Is Your Self-Talk Helping You?

Recently I stumbled across an article and chuckled at the title: “How Do I Know If I Have an Inner Monologue?” After all, if you find yourself wondering if you have an inner monologue, congratulations – you’ve just discovered your inner monologue! But it turns out that not everyone experiences that internal voice. As much as it might seem surprising to those of us who do as a natural part of our lived experience, newer studies are starting to reveal that this isn’t a universal experience. In an illuminating (if slightly problematic) interview between students at Francis Marion University in Pennsylvania, one student describes the experience of thinking without an internal voice this way: “I just feel like the information is in there and I can pull it forward if I want it. It’s like files; there’s categories of information in my head and I can pull them to the front if I need them.” Those without an internal voice often report that writing in a journal or talking with a friend can help them reflect and process the day’s events, instead of just “thinking them through.”

Last week’s article on “anchor songs” was inspired somewhat by Jon Acuff’s book Soundtracks: The Surprising Solution to Overthinking, in which Acuff likens our internal voice to the music we hear at different points in our life. Some of what we hear is unique, but much of it we hear repeatedly – and sometimes we just wish we could change the channel! These might be phrases that we repeat to ourselves about our abilities or attitude; ususally declarative statements about the kind of person you believe you are based on impactful things that someone who held a place of authority in your life – like a boss, a parent, a teacher, a romantic partner – has said about you at some point in the past. So you might find yourself repeating variations on a theme of “I’m lazy / selfish / disorganized / someone who doesn’t finish things…” and while self-talk is not inherently self-critical, many of the phrases and beliefs we repeat about ourselves only perpetuate a negative self-perception, ultimately often creating results that only reaffirm that self-judgment.

Acuff’s book describes these repeated negative self-criticisms as “broken soundtracks” and suggests a three-step process to turn this overthinking from damaging to helpful: 1) Retire your broken soundtrack; 2) Replace those thoughts with new, positive ones; and 3) Repeat what you want. This may seem formulaic and simplistic, and of course it’s easier said than done. The underlying point is that we have to actively fight against the negative self-talk we hear on a daily basis; we’re the ones repeating it to ourselves, even if it was something we initially inherited from someone else. But how do we “retire our broken soundtracks” and create new ones which will support us – and the people we live and work with – during the week ahead?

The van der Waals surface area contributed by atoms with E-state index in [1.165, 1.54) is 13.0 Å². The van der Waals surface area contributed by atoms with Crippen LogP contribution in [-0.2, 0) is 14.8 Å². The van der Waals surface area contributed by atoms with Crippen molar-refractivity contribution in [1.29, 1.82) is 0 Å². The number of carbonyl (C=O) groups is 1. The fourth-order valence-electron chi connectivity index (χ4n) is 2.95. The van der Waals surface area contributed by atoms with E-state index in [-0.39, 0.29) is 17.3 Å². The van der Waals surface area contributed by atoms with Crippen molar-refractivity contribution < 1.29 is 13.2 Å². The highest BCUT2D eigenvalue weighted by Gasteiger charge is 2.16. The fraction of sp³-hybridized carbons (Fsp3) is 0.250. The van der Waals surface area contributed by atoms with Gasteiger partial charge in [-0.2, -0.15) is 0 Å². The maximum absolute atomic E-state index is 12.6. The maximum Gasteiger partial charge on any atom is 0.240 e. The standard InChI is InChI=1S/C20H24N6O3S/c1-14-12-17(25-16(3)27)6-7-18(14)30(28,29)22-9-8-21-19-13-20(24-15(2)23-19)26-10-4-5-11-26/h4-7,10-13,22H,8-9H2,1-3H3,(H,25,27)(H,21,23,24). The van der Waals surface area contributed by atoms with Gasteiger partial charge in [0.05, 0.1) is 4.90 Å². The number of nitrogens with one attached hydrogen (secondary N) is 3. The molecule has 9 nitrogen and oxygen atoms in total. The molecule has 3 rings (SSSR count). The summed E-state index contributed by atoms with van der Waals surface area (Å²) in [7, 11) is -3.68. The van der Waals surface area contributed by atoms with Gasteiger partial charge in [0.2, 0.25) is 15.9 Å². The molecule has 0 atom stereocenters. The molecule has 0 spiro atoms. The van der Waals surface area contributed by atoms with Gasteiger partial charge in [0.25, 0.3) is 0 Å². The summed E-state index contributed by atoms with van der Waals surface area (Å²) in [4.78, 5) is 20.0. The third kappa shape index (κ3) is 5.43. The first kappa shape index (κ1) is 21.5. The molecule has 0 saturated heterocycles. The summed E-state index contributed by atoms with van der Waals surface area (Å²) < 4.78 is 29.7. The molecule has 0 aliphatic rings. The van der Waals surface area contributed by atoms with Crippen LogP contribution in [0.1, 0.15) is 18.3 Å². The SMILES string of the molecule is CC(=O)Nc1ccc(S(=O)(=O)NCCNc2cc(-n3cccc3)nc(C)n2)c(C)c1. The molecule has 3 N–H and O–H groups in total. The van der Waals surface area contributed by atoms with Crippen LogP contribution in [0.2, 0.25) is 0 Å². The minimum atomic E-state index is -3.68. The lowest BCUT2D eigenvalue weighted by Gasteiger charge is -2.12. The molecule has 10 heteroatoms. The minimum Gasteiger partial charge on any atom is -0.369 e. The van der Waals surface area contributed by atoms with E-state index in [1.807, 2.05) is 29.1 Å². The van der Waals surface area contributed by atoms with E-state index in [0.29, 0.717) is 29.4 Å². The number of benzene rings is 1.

This Week’s Tip:

Pay attention to the self-critical beliefs and phrases you repeat this week, whether in your inner monologue or in conversation with others, and use Jon Acuff’s three questions to address them:

  1. Is it true? Treat it as a hypothesis rather than a fact. Put your belief under the microscope and look for evidence to disprove it. Do you think you give up easily? Look for evidence of things that you have persevered with. Pay particular attention to your own hyperbole – “always” and “never”.
  2. Is it helpful? While many self-critical beliefs are inherently unhelpful, some might become helpful if reframed: “I leave everything until the last minute” could become “I thrive under pressure,” for example. “I’m a perfectionist” could become “I care about the small details that make a big difference.”
  3. Is it kind? Is this the kind of thing you would say to a friend? If you’re not sure, ask a friend how they’d feel if you said this about them. We’re often our own worst enemies, and speak to ourselves in ways we would never speak to someone else. What if you treated yourself as a friend? How would you speak to yourself then?

Try these out this week, and let us know how it goes! We’d love to hear from you.

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Published by Ian Jackson

Ian Jackson is the founder of Building Bridges Leadership, which works with individuals, teams, and organizations to create authentic community in the workplace. He also writes children's fiction and teaches creative writing.

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